Corruption in New York

You don’t want ANY U.S. Attorney crawling up your ass. You especially don’t want the U.S. Attorney for the Southern District of New York there. The Southern District of New York is one of the highest profile posts in the U.S. Justice Department. Slouches don’t get sent there. And’ it’s Preet Bharara, not Preet Bahara. It’s an Indian name and it isn’t that hard to pronounce. Seriously.

New York State government, especially the state legislature, has a problem with corruption–a big problem. I hope I didn’t miss any but as far as I can recall, six members of the New York State Legislature have been formally charged crimes having to do with corruption in the last six years. The latest is Sheldon Silver, Speaker of the New York State Assembly. Silver has reportedly submitted his resignation as Speaker effective tomorrow after more than 20 years on the job, because of the charges against him. He has been accused of accepting millions of dollars from law firms, doing no legal work for the money, and using his public position to benefit the law firm and himself. In other words, bribes and kickbacks. He’s 70 and, if convicted, he could be spending the rest of his life in jail. He’s also one of the three most powerful political office holders in the State of New York, so if he tries to swing a deal, who knows who else he could bring down.

In addition to Silver, I can also think of three other former Assembly Speakers in New York and one Senate Majority Leader who have been charged with crimes, Perry Duryea wasn’t convicted, and neither was Stanley Steingut. Mel Miller was convicted of something that had nothing to do with his Speakership. Across the aisle in the State Senate, Joe Bruno was first convicted, then the law was thrown out by the US Supreme Court, then he was tried again and acquitted, but it cost him millions of dollars. Then it cost the taxpayers of New York over two million because the people reimbursed that much of his legal expenses. In New York in my lifetime, we’ve also had Governor Eliot Spitzer and his prostitute. And then there was Sol Wachtler, former Chief Judge of the Court of Appeals who did 15 months in jail because of threats he made toward a former lover.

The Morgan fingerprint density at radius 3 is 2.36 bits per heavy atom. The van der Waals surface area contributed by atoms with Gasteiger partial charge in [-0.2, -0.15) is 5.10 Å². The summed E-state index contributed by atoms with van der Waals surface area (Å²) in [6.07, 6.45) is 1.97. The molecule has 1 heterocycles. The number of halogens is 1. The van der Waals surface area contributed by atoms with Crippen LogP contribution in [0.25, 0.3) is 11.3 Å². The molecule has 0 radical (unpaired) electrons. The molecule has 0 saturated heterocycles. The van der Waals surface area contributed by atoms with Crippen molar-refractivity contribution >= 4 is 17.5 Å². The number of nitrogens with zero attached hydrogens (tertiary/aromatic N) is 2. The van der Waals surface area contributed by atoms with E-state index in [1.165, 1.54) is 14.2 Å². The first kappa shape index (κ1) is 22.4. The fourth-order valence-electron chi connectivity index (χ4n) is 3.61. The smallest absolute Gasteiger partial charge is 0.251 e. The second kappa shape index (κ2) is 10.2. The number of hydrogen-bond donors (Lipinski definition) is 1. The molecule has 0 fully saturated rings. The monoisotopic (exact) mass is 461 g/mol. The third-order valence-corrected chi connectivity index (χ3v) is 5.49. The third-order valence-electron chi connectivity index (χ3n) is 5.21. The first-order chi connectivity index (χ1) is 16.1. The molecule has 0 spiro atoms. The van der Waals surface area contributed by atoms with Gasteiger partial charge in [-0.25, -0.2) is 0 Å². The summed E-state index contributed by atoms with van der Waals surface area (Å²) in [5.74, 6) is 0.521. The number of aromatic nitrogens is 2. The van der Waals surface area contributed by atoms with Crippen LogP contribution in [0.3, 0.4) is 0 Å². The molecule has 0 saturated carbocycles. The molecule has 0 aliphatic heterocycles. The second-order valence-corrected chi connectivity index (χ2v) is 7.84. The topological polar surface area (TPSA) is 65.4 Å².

The New York State Legislature doesn’t work like most representative bodies. It is controlled almost 100 percent by the Assembly Speaker and the Senate Majority Leader. State budget negotiations in New York don’t involve committees of both houses. They involve the “three men in a room” that Bharara referred to in his news conference. The Governor and the leaders of both houses take care of it personally and the two houses of the legislature go along with their leaders or they are disciplined.

A lot of people have been calling New York the most corrupt state in the nation. It could very well be. I don’t follow politics in other states and as far as I know, in recent experience, Illinois only had a governor who tried to sell a US Senate seat after President Obama was elected back in 2008.

I’ve spent my career as an appointed, not elected public official, but to be elected or appointed where I live, you have to be active in politics. I’ve never been in a high enough echelon to encounter any of the corruption we’ve all been reading about lately, but I guess I am a politician and I think it’s not a perfect system. There’s more than one thing that needs to change, but corruption is at or near the top of the list.

My father-in-law used to say often and loudly that, “All politicians are crooks.” That’s not true. A lot of them are really trying to improve society and a lot of them are also in it for power rather than money. I finally got fed up with with my father-in-law and told him that he was welcomed to think whatever he wanted to think, but if he said all politicians are crooks again in my house, he would not be welcomed in my house anymore. Still, it often seems as if the old joke about car dealers applies here. The dishonest ones are giving the other five percent a bad name. It’s been my contention that the American public gets much better government than it deserves or has any right to expect, considering the low level of public interest and participation.

When U.S. Attorney Bharara announced the charges against Sheldon Silver, he advised the public to “stay tuned” for further developments. Since he implied more is coming, if you’re a corrupt politician in Albany, my advice to you isn’t to stay tuned, it is to quake in your boots.

Author: Tom

I know my ABC's, I can write my name and I can count to a hundred.